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Showing results for tags 'Meteorites'.
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Oxytropidoceras posted a topic in Fossil NewsOldest meteorite collection on Earth found in one of the driest places, Geological Society of America Sciencedaily, May 23, 2019 https://www.sciencedaily.com/releases/2019/05/190523130200.htm Earth's Oldest Meteorite Collection Just Found in the Driest Place on the Planet By Brandon Specktor, May 24, 2019 https://www.livescience.com/65558-atacama-desert-has-meteors-for-days.html The paper is: A. Drouard, J. Gattacceca, A. Hutzler, P. Rochette, R. Braucher, D. Bourlès, ASTER Team, M. Gounelle, A. Morbidelli, V. Debaille, M. Van Ginneken, M. Valenzuela, Y. Quesnel, R. Martinez. The meteorite flux of the past 2 m.y. recorded in the Atacama Desert. Geology, May 22, 2019. Open Access https://pubs.geoscienceworld.org/gsa/geology/article/570818/the-meteorite-flux-of-the-past-2-m-y-recorded-in https://arxiv.org/abs/1904.12644 Yours, Paul H.
Oxytropidoceras posted a topic in Fossil NewsEvidence suggests life on Earth started after meteorites splashed into warm little ponds, PhysOrg, October 2, 2017 https://phys.org/news/2017-10-evidence-life-earth-meteorites-splashed.html How did Life Start? Meteorites crashing into Darwin's Little Warm Ponds May Have been Trigger, by Megham Bartels, Newsweek. http://www.newsweek.com/2017/10/27/how-did-life-start-meteorites-crashing-darwins-warm-little-ponds-was-possible-675655.html The paper is: Pearce, B.K., Pudritz, R.E., Semenov, D.A. and Henning, T.K., 2017. Origin of the RNA world: The fate of nucleobases in warm little ponds. Proceedings of the National Academy of Sciences, vol. 114 no. 43, pp. 11327-11332 http://www.pnas.org/content/114/43/11327 https://arxiv.org/pdf/1710.00434.pdf Yours, Paul H.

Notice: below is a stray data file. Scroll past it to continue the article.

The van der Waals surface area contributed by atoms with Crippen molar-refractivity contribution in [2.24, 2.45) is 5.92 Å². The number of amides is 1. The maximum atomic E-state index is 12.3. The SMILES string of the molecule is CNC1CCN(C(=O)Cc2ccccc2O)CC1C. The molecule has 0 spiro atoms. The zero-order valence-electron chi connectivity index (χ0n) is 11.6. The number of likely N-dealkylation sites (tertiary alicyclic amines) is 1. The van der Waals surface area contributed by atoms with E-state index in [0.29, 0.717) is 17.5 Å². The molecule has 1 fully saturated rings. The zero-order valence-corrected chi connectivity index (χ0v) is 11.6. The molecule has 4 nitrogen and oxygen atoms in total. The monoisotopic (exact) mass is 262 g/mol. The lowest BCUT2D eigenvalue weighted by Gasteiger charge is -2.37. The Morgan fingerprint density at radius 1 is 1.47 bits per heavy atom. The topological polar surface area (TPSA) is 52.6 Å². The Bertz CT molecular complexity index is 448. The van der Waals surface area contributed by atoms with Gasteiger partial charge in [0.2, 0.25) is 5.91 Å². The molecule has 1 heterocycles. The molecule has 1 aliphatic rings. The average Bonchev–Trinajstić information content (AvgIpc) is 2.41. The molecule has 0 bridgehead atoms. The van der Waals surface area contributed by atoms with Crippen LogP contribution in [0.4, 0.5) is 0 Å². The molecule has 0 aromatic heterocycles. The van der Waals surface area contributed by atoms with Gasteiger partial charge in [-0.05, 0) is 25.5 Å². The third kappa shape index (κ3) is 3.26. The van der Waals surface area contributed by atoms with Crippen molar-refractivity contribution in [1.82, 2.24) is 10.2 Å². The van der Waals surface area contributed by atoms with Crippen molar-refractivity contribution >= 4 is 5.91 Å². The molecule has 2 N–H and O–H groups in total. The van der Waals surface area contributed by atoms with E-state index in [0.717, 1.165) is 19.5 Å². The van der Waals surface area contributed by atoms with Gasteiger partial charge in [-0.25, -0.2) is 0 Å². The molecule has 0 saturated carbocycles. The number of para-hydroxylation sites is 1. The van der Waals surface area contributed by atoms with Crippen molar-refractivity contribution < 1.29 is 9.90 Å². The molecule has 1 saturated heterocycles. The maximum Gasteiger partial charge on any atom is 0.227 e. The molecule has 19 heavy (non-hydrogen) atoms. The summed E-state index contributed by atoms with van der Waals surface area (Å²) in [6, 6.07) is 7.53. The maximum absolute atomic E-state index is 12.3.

Oxytropidoceras posted a topic in Fossil NewsMyth busted: No link between gigantic asteroid break-up, rise in biodiversity, University of Copenhagen, February 3, 2017 https://www.sciencedaily.com/releases/2017/02/170203110156.htm https://phys.org/news/2017-01-meteorites-enrich-ocean-life.html the paper is; Lindskog, A., M. M. Costa, C.M.Ø. Rasmussen, J. N. Connelly, and M. E. Eriksson, 2017, Refined Ordovician timescale reveals no link between asteroid breakup and biodiversification. Nature Communications, 2017; 8: 14066 DOI: 10.1038/ncomms14066 http://www.readcube.com/articles/10.1038/ncomms14066 http://www.nature.com/articles/ncomms14066 Yours, Paul H.
Could all of the large meteorite impacts, especially the one(s) that drove the dinosaurs to extinction, increase the earths gravity? And if so is it likely this is a big factor in the next evolutionary step for dinosaurs, feathered flight?